Take the 2-minute tour ×
Server Fault is a question and answer site for professional system and network administrators. It's 100% free, no registration required.

Has anyone succeeded in connecting to a vcenter 5.5 appliance with a RHEL6 workstation? If so, what's the magic incantation and ritual keystrokes?

Made the mistake of upgrading to esxi 5.5 without fully researching the fallout. My bad. I know better, but anyway....

Turns out it doesn't like vcenter 5.1; it wants vcenter 5.5. Vcenter 5.5 requires flash, and not only that requires a version of flash that Redhat does not support (the appliance wants flash 11.5 or greater. Redhat only deploys 11.2).

Vmware's apparent workaround is to 1. Use windows on the desktop. or 2. Install google chrome. (which, btw, google chrome no longer supports RHEL6, although there are workarounds)

Catch 22. Gotta love it.

Completely ignoring the phenomenal BS I'm going to have to jump through to get chrome ok'ed for the tech set, when I did the workarounds and installed it anyway, connecting to vserver:9443 gives an error that says "couldn't load shockwave flash", along with a little puzzle piece in the middle of the windows that says 'couldn't load plugin'. chrome:plugins says 'Adobe Flash Player' 'always allowed' box is checked (I checked it.)

Any suggestions? Or just restore the esxi 5.1 system from backup and stay there?

Thanks!

share|improve this question

3 Answers 3

I had a team member try this today with a newly-built vSphere 5.5 installation. He had to obtain the current mainstream Google Chrome, as it's the officially-supported browser for vSphere's Web Client. Following that, he was able to connect to the client successfully.

Personally, I use a Mac and also have access to local and remote Windows VMs. It's the cost of doing business.

share|improve this answer
    
interesting. What was the actual Chrome version number? thx! –  user52874 Feb 25 at 2:13
up vote 1 down vote accepted

Ok, here's what I did. It does work for the limited testing I did.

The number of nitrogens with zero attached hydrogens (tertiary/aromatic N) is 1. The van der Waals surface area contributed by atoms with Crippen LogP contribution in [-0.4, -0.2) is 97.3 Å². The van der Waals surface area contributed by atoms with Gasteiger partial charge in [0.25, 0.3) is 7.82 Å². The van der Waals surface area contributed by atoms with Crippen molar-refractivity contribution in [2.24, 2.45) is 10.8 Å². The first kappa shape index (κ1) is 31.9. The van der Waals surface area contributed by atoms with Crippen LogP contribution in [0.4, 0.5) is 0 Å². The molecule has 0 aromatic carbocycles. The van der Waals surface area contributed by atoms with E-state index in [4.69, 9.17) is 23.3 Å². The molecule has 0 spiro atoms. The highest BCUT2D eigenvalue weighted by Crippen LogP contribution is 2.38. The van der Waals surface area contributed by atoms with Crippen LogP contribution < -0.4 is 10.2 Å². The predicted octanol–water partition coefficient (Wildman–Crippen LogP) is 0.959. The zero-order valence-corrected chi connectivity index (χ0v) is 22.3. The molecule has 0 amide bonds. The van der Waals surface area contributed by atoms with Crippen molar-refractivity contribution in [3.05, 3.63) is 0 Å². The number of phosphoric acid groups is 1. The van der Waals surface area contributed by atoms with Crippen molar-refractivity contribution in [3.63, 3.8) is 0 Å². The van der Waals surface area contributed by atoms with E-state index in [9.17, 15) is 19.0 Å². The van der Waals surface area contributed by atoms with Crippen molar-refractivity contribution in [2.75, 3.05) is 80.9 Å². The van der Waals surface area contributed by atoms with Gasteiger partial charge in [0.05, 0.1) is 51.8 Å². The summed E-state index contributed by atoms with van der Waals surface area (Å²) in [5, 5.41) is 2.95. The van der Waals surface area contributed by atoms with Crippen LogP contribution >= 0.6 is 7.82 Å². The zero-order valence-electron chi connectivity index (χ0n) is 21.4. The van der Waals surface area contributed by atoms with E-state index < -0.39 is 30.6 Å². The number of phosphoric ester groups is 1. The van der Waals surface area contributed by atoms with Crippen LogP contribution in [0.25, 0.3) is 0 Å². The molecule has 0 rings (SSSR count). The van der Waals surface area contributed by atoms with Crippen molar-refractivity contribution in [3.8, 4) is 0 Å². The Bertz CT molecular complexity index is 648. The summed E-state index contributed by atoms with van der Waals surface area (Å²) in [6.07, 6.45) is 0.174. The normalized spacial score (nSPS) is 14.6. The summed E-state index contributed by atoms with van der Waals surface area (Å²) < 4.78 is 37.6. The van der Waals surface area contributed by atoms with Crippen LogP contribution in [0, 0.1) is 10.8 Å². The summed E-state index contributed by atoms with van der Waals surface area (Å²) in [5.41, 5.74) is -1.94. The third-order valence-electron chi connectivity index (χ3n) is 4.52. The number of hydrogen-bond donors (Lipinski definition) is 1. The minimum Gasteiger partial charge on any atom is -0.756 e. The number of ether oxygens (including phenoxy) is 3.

http://chrome.richardlloyd.org.uk

Thanks to Mr. Lloyd for stepping up to the plate and resolving this issue.

However, I've decided to forego vcenter and stick with what works, which is two separate boxes with esxi 5.5 on them. Two reasons. 1. Not important enough to go through the tech set approval gauntlet. 2. Flash has no place in a serious or production environment and is just asking for trouble.

share|improve this answer
    
+1 - Good that this is resolved. But isn't avoiding the required components of the vSphere suite showing inflexibility on your side? –  ewwhite Feb 26 at 22:21
    
@ewwhite When the requirements are patently absurd, such as this is... –  Michael Hampton Feb 26 at 22:25
    
@MichaelHampton The requirements suck, but they're changing. I've just become used to having the right tools to work around these things. –  ewwhite Feb 26 at 22:38

I use it regularly myself and would suggest chromium (open source chrome) and pepper flash.

Ubuntu instructions are: Install the PPA from here: https://launchpad.net/~skunk/+archive/pepper-flash and use Chromium. A quick summary of the steps are:

sudo add-apt-repository ppa:skunk/pepper-flash
sudo apt-get update
sudo apt-get install pepflashplugin-installer

.. it then installs..

echo ". /usr/lib/pepflashplugin-installer/pepflashplayer.sh" | sudo tee -a /etc/chromium-browser/default

When you restart chromium, you should be using the new flash plugin!

Unfortunately I have not tested with redhat.

share|improve this answer

Your Answer

 
discard

By posting your answer, you agree to the privacy policy and terms of service.

Not the answer you're looking for? Browse other questions tagged or ask your own question.